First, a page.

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RE: Offer on house and we countered

You said that the sellers nearly always give possession a few days after closing.
Should not you say that the BUYERS almost always give posession to the SELLERS a few days after closing? After all, it is the Buyers property after recordation, so the Sellers would not be able to give permission to the buyers.

Yes, the buyer owns the house at close of escrow, but the seller still has possession (occupancy of house) if indeed they remain after close of escrow. It is common in many areas to vacate at noon day of close, or close + 2-3 days. Whatever the time, it is agreed by both buyer and seller in the contract. Find out from your agent what is common and expected in your area.


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RE: Offer on house and we countered

I'd walk away from any house where I did not receive possession at closing... regardless of custom.


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RE: Offer on house and we countered

This custom stuff is interesting and I want to hear more! I'm going to post a question about regional customs. ~Elle


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RE: Offer on house and we countered

I'm not sure what it is like in your area, but around here we've had appraisal and financing issues that have seriously delayed or even canceled closings. The tighter financing and the new appraisal rules have put a whole new spin on things. Our neighbors completely moved out of their house for the new buyers and had their closing explode at the last minute.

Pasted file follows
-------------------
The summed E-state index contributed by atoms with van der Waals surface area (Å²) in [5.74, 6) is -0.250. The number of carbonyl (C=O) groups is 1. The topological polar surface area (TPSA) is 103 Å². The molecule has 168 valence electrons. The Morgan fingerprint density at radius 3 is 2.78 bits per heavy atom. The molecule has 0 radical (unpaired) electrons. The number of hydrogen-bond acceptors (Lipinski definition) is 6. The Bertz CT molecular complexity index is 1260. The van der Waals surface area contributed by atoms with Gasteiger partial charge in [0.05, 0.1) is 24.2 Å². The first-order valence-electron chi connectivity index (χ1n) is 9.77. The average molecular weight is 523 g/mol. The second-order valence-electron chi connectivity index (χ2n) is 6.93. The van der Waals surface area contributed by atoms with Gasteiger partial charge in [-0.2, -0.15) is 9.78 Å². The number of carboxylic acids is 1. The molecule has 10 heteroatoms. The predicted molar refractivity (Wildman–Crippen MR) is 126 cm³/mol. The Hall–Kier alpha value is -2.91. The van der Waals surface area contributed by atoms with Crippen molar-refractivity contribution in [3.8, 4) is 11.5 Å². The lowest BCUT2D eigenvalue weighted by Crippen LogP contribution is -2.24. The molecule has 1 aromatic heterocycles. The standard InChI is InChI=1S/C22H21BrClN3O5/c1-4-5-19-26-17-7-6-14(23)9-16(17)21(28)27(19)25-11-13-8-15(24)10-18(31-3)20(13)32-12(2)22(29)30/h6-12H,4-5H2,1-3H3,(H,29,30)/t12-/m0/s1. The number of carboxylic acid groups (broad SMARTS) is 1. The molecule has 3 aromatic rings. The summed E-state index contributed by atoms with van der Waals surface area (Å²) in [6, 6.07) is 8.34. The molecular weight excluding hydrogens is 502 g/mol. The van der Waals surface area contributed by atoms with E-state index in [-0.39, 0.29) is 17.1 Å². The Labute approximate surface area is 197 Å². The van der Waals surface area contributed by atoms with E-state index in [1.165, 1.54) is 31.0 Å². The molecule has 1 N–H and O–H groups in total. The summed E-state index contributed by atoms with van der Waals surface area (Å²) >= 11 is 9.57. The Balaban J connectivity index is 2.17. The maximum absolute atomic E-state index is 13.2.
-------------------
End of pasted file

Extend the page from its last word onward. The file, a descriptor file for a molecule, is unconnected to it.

It never hurts to ask for things that will make your life a bit easier and give you some piece of mind.


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RE: Offer on house and we countered

xamsx,
My thoughts exactly.
I would still like someone explain to me how staying in your old home for a few days after close protects you, the seller.


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RE: Offer on house and we countered

Once we were moving out of state and moved everything out the day before closing. One of us was to stay behind and clean up and then attend closing the next morning before heading to the new state.

1 hour before the moving truck left, we found out closing was delayed due to the lender missing a deadline with paperwork. The new closing date was not even known at that time. Also the homeowner's insurance policy was cancelled as-of the day of closing(sellers - always wait until after closing to request the cancellation - I learned the very hard way).

What stress this all caused. We went to to insurance agent's office moments after getting the phone call and gave a check and explained everything they assured all was fine. The next morning they call and say they can't insure us because the home is vacant. We are in the new state at this point and had to call around and buy expensive insurance for homes that are vacant.

Closing finally occurred 2 weeks later. I swear that stress took a year or so off my lifespan.


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RE: Offer on house and we countered

I would still like someone explain to me how staying in your old home for a few days after close protects you, the seller.

It has been explained in several of the postings here. Moving out early gives the buyer leverage and if it doesn't close for any reason the seller is in the lurch. A seller vacating a 6000sq ft house can't move out in 3 hours.
If you are an agent, I can't believe you haven't had delayed closings.


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RE: Offer on house and we countered